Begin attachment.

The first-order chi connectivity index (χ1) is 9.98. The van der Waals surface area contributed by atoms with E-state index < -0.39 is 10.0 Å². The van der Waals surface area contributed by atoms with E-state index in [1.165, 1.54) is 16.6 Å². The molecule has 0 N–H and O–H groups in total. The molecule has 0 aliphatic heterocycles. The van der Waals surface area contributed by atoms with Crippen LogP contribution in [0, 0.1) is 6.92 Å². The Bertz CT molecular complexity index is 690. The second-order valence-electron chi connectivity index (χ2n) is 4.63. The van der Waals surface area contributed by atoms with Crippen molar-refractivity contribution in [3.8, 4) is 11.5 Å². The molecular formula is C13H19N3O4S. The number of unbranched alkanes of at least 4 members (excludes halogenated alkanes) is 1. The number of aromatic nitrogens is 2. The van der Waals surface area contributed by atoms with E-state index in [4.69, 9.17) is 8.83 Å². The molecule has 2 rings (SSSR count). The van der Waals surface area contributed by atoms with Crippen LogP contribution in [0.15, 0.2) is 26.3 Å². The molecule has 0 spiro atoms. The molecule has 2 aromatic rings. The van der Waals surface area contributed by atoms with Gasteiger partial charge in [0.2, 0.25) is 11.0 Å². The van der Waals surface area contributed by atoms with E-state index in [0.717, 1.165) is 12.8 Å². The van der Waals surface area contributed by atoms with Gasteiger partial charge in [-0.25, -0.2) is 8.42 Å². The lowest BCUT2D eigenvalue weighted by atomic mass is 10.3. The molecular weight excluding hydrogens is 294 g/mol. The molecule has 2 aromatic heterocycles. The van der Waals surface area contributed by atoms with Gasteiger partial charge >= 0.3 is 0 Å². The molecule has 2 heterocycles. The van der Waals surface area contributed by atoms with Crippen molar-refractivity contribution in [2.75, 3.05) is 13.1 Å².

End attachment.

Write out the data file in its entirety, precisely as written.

The first-order chi connectivity index (χ1) is 9.98. The van der Waals surface area contributed by atoms with E-state index < -0.39 is 10.0 Å². The van der Waals surface area contributed by atoms with E-state index in [1.165, 1.54) is 16.6 Å². The molecule has 0 N–H and O–H groups in total. The molecule has 0 aliphatic heterocycles. The van der Waals surface area contributed by atoms with Crippen LogP contribution in [0, 0.1) is 6.92 Å². The Bertz CT molecular complexity index is 690. The second-order valence-electron chi connectivity index (χ2n) is 4.63. The van der Waals surface area contributed by atoms with Crippen molar-refractivity contribution in [3.8, 4) is 11.5 Å². The molecular formula is C13H19N3O4S. The number of unbranched alkanes of at least 4 members (excludes halogenated alkanes) is 1. The number of aromatic nitrogens is 2. The van der Waals surface area contributed by atoms with E-state index in [4.69, 9.17) is 8.83 Å². The molecule has 2 rings (SSSR count). The van der Waals surface area contributed by atoms with Crippen LogP contribution in [0.15, 0.2) is 26.3 Å². The molecule has 0 spiro atoms. The molecule has 2 aromatic rings. The van der Waals surface area contributed by atoms with Gasteiger partial charge in [0.2, 0.25) is 11.0 Å². The van der Waals surface area contributed by atoms with E-state index in [0.717, 1.165) is 12.8 Å². The van der Waals surface area contributed by atoms with Gasteiger partial charge in [-0.25, -0.2) is 8.42 Å². The lowest BCUT2D eigenvalue weighted by atomic mass is 10.3. The molecular weight excluding hydrogens is 294 g/mol. The molecule has 2 aromatic heterocycles. The van der Waals surface area contributed by atoms with Gasteiger partial charge >= 0.3 is 0 Å². The molecule has 2 heterocycles. The van der Waals surface area contributed by atoms with Crippen molar-refractivity contribution in [2.75, 3.05) is 13.1 Å².